The first external visit of the week was to Unilever’s research laboratory at Port Sunlight. As a company with interests in food, health and healthcare, and with a published intention to move towards full sustainability of its value chain by 2020, it was not surprising to see that their strategic interests map closely onto our own.
We had a useful meeting on the Norwich Research Park with the Directors and Directors of operations of our strategically funded Institutes, including updates on campus developments, plans for sharing facilities and much else.
We also had one of our regular meetings with the Technology Strategy Board. Although there is very frequent and considerable coworking at every level, these meetings, as for those with the Institutes, serve as effective fora to exchange thoughts and knowledge of our activities and strategies.
I have been on a couple of occasions to the Science Foo camp held at the Googleplex, and last week was able to attend an informal meeting with some UK-based folk who had too. The uniting feature is an interest in digital methods and recognition that these are going to have a massive impact on our lives, including the optimal doing of science, a view I certainly share. A couple of folk I met for the first time were Mark Hahnel from Figshare and Ben Fields from Musicmetric. The former is science-based and aimed at the open sharing of scientific results, while the latter uses time series and other computational analyses of social networks to document, visualise and understand the popularity of particular artists. There are some obvious uses for that kind of technology in analysing the scientific literature, for instance.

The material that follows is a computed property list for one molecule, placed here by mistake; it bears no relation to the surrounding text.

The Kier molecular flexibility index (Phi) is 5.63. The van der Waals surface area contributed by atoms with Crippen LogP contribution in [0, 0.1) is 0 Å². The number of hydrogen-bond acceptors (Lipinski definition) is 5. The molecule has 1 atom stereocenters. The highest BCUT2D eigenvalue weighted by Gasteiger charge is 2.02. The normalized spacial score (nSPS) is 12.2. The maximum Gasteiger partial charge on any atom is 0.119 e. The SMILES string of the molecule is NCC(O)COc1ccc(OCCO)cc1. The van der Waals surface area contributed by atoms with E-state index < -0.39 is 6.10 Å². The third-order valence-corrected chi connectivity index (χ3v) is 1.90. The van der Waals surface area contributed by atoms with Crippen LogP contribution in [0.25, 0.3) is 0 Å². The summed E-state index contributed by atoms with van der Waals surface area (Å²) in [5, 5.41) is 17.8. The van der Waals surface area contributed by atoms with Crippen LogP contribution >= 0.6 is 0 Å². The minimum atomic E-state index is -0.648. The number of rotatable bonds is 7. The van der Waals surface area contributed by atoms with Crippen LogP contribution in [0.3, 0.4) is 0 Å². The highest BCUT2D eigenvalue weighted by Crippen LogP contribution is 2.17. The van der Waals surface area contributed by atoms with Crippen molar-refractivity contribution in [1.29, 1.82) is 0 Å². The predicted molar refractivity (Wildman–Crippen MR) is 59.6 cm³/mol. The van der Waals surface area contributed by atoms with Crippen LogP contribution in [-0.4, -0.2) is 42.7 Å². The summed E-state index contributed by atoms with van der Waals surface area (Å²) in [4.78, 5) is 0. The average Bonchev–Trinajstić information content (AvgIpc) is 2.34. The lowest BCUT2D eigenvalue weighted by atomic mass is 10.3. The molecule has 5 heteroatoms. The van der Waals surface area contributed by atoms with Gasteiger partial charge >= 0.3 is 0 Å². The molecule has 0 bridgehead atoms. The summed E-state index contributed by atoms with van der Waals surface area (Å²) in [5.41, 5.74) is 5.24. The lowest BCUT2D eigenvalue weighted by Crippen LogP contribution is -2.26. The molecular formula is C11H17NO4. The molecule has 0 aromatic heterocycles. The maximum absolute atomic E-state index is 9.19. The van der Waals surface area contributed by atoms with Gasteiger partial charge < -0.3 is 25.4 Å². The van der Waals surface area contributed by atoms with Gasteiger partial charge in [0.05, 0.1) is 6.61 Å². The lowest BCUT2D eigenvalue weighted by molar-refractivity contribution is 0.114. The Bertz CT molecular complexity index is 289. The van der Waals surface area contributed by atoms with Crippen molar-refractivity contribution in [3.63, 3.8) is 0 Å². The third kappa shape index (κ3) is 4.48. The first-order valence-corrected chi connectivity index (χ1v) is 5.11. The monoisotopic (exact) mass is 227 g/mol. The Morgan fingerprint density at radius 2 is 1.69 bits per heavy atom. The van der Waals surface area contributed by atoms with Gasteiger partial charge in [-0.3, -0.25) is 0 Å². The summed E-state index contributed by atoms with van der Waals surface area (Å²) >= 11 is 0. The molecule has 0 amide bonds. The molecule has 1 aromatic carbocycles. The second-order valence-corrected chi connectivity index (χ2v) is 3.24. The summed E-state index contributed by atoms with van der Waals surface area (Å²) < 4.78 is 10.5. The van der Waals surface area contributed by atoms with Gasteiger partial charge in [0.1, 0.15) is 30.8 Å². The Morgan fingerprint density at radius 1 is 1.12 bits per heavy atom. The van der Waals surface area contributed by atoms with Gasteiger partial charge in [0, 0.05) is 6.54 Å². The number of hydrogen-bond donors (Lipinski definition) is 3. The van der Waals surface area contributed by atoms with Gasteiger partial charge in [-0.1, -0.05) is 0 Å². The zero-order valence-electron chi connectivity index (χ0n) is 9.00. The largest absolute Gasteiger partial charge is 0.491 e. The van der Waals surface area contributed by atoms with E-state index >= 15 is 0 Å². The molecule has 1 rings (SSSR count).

All of these computational methods require that data are available in the first place, and (as recognised in our data sharing policy) having them interoperable is a second prerequisite for their efficient reuse and incorporation into more refined workflows. The online availability of literature and its more convenient bibliometric analysis does, however, offer some unwelcome opportunities – that are best resisted – to game the system.
I am always on the lookout for methods, and especially computational methods, that might be used to make enzymes go faster, and thus enjoyed a new paper that used an online crowd-sourcing method to improve ~20-fold the catalytic rate constant of a ‘designed’ but sluggish Diels-Alderase. Other reading I enjoyed included a summary of open access papers in PLoS collections on genetically modified insects, including an interesting one on their appropriate regulation. Unlike one on organic reaction mechanisms to which my attention was drawn, however, it was not written in free verse.
- Alphey, L. & Beech, C. (2012). Appropriate Regulation of GM Insects. PLoS Negl Trop Dis 6, e1496. Full free text
- Bunnett, J. F. & Kearley, F. J. (1971). Comparative mobility of halogens in reactions of dihalobenzenes with potassium amide in ammonia. J Org Chem 36, 184-&
- Eiben, C. B., Siegel, J. B., Bale, J. B., Cooper, S., Khatib, F., Shen, B. W., Players, F., Stoddard, B. L., Popovic, Z. & Baker, D. (2012). Increased Diels-Alderase activity through backbone remodeling guided by Foldit players. Nature Biotechnol. (online)
- Sansone, S. A. et mult al. (2012). Toward interoperable bioscience data. Nat Genet 44, 121-6. Full free text
- Siegel, J. B. et mult al. (2010). Computational design of an enzyme catalyst for a stereoselective bimolecular Diels-Alder reaction. Science 329, 309-13. Full free text as manuscript
- Wilhite, A. W. & Fong, E. A. (2012). Coercive citation in academic publishing. Science 335, 542-3
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